Introducing My Transvaal Dwarf Chameleons (B. transvaalense)

Wednesday, May 30, 2012
A couple months ago a friend on the chameleon forums showed photos of his gorgeous male Bradypodion tranvaalense chameleon, or the Transvaal dwarf chameleon (although their common name changes depending on the region from where they came). He has a gorgeous black and white striped face, and deep yellow-orange markings down his sides. Everything about him was beautiful and different to me. Unbeknownst to me, this is a genus that is rare in the United States, and only a handful of individuals exist here. Fast forward a few weeks and about 10 of us signed up to have 23 chameleons from three different species of the genus Bradypodion imported from a breeder in Germany.

I teamed up with a friend of mine in Montana to do a breeding project together. I got one male while she got one male and two females. One of her females is on loan to me for now, while we determine which strategy will work best when breeding. At first I was going to ship my male to her when they were all old enough, so the presence of another male will stimulate breeding, and then he and one female would come back to me so that I could care for half the offspring, We then decided that it may be more prudent to have one pair with me in Florida and another with her in Montana, in case one of our climates turns out to be less than optimal. That way one pair may still go on to breed.

So, without much ado, here are my tiny little two.
I will update this thread as the week goes on with better photos of them, I didn't want to bother them too much today.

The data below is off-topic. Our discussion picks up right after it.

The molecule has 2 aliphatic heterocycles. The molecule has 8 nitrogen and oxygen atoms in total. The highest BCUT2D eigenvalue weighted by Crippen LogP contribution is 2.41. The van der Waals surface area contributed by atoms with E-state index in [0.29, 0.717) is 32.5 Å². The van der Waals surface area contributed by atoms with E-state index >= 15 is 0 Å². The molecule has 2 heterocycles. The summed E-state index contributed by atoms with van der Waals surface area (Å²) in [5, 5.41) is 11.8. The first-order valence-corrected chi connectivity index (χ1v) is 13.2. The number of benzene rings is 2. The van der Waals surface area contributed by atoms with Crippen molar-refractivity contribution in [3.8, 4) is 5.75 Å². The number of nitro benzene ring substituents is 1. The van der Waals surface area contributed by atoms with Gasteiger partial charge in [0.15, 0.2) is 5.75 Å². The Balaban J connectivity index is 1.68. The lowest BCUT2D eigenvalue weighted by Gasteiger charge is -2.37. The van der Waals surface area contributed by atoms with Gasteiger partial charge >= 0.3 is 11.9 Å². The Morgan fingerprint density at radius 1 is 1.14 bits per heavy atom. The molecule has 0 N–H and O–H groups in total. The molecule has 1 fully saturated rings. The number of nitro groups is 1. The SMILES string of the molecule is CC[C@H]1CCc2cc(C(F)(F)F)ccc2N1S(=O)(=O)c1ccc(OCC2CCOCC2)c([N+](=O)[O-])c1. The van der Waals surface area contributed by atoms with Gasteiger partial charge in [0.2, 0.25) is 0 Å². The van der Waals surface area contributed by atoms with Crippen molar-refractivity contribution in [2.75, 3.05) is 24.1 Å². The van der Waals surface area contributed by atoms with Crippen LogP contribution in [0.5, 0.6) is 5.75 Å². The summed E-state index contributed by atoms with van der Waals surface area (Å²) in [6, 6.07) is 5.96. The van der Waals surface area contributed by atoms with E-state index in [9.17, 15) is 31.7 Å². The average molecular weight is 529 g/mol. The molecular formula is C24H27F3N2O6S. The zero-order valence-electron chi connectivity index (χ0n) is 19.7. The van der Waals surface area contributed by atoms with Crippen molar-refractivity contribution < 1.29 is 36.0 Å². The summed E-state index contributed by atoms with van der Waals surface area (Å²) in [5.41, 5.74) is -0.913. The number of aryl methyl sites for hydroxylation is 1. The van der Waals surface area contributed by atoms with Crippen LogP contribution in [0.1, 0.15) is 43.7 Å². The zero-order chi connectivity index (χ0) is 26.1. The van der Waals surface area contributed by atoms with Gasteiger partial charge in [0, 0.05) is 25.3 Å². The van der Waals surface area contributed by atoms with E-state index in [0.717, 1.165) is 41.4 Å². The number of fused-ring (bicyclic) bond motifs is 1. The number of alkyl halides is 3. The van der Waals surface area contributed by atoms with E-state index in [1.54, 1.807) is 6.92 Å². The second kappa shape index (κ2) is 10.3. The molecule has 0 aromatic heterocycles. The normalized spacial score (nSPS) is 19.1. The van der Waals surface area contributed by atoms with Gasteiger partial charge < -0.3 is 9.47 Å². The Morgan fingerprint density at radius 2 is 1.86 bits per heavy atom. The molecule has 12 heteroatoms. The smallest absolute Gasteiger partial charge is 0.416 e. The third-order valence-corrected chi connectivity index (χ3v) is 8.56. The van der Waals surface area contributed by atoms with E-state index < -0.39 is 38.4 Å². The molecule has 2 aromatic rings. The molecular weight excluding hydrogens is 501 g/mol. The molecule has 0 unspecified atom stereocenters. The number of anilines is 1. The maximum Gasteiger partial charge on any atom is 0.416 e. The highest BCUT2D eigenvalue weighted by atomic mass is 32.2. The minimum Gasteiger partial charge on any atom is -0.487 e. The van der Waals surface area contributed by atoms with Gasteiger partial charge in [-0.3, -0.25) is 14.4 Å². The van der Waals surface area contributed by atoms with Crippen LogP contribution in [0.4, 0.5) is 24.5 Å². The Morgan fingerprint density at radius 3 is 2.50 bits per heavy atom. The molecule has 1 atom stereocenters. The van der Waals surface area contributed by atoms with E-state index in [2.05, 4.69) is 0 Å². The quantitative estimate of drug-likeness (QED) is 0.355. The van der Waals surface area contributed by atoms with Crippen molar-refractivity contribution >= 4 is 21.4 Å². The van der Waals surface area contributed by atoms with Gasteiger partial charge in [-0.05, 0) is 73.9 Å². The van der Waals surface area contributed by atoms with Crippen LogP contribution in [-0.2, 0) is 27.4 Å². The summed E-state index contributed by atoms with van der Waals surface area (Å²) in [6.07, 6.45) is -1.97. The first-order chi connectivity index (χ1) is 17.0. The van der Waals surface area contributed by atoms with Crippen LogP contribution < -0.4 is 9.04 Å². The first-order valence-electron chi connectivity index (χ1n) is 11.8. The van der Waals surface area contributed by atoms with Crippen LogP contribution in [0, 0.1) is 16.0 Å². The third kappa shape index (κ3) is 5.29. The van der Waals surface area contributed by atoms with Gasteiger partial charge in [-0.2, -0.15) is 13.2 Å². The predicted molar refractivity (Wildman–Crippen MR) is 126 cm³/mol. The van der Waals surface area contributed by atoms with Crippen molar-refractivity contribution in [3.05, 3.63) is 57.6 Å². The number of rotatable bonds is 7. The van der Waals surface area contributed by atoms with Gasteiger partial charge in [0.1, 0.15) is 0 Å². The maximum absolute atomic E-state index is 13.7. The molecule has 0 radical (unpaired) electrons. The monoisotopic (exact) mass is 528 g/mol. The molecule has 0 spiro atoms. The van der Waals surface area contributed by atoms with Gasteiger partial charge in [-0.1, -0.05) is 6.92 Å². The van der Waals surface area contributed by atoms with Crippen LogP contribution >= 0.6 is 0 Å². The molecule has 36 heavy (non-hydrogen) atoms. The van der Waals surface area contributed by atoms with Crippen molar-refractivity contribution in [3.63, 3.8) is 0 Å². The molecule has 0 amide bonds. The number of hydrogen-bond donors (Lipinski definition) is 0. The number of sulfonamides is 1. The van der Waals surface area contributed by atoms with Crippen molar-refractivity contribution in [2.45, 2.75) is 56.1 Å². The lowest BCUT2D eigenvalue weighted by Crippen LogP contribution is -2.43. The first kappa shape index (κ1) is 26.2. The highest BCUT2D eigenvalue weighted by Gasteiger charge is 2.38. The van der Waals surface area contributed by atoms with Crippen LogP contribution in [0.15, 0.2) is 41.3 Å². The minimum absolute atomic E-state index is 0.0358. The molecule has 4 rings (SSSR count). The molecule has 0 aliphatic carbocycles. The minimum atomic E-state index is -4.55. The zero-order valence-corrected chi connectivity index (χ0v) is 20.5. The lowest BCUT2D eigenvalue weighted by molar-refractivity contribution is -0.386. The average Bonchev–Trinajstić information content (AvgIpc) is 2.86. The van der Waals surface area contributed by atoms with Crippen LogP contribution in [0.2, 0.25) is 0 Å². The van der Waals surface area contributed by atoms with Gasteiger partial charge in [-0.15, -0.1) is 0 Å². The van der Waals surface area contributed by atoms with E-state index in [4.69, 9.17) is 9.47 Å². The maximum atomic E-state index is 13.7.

The female peeking out of the shipping bag. 
The female out of the bag, going off to explore the cage. 
The little male, in full shed coming out of the bag. You can see the female in the background.
One of the two cages. This one belongs to the male. 
Raising and breeding these little chameleons will be a lot of trial an error, starting with the information that European breeders as well as a select few American breeders are providing, and seeing how we apply it to our very different climates. As time goes on I will make blogs logging the notes and observations I have recorded about them, to share with others keeping this species so that we may learn from each other and get ideas.

This should be very interesting and very exciting for us! Wish us luck.

June 4, 2012 - Here are the new photos of them after giving them a few days to settle in.

The male, Azrael.
The male, Azrael. 
The male, Azrael, outside. 

The male. 
The female, still nameless. 
The female. 

1 comment

  1. OMG I did not even think about a cattleya (orchid) in this cage! I personally own over a 1,000 orchids and didn't even think about adding one! I know I am writing you a lot today but I am so excited....Im actually supposed to be in my orchid arbor repotting instead of reading! ;) I have tillandsias and one tillandsia chain that I thought he would enjoy climbing but didnt even think about an orchid. Oh thank you!!! And yes I have many that I have not treated with chemicals!


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